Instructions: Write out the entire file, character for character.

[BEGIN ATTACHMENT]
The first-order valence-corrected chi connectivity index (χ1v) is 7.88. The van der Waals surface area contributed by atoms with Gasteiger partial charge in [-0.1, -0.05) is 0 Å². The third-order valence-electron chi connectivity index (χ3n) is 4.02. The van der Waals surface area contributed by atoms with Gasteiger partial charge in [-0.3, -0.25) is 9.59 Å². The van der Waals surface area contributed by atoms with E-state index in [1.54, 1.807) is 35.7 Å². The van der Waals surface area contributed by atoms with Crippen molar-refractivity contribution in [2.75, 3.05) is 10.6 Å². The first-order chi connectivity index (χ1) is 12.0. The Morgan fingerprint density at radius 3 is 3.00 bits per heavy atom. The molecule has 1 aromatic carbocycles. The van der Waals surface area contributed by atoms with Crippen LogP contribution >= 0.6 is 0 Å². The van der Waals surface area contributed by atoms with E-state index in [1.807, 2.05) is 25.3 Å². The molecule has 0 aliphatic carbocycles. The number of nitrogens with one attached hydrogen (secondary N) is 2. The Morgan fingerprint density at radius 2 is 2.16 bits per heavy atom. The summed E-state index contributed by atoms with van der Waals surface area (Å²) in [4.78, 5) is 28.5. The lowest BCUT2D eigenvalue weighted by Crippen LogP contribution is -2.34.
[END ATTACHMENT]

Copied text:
The first-order valence-corrected chi connectivity index (χ1v) is 7.88. The van der Waals surface area contributed by atoms with Gasteiger partial charge in [-0.1, -0.05) is 0 Å². The third-order valence-electron chi connectivity index (χ3n) is 4.02. The van der Waals surface area contributed by atoms with Gasteiger partial charge in [-0.3, -0.25) is 9.59 Å². The van der Waals surface area contributed by atoms with E-state index in [1.54, 1.807) is 35.7 Å². The van der Waals surface area contributed by atoms with Crippen molar-refractivity contribution in [2.75, 3.05) is 10.6 Å². The first-order chi connectivity index (χ1) is 12.0. The Morgan fingerprint density at radius 3 is 3.00 bits per heavy atom. The molecule has 1 aromatic carbocycles. The van der Waals surface area contributed by atoms with Crippen LogP contribution >= 0.6 is 0 Å². The van der Waals surface area contributed by atoms with E-state index in [1.807, 2.05) is 25.3 Å². The molecule has 0 aliphatic carbocycles. The number of nitrogens with one attached hydrogen (secondary N) is 2. The Morgan fingerprint density at radius 2 is 2.16 bits per heavy atom. The summed E-state index contributed by atoms with van der Waals surface area (Å²) in [4.78, 5) is 28.5. The lowest BCUT2D eigenvalue weighted by Crippen LogP contribution is -2.34.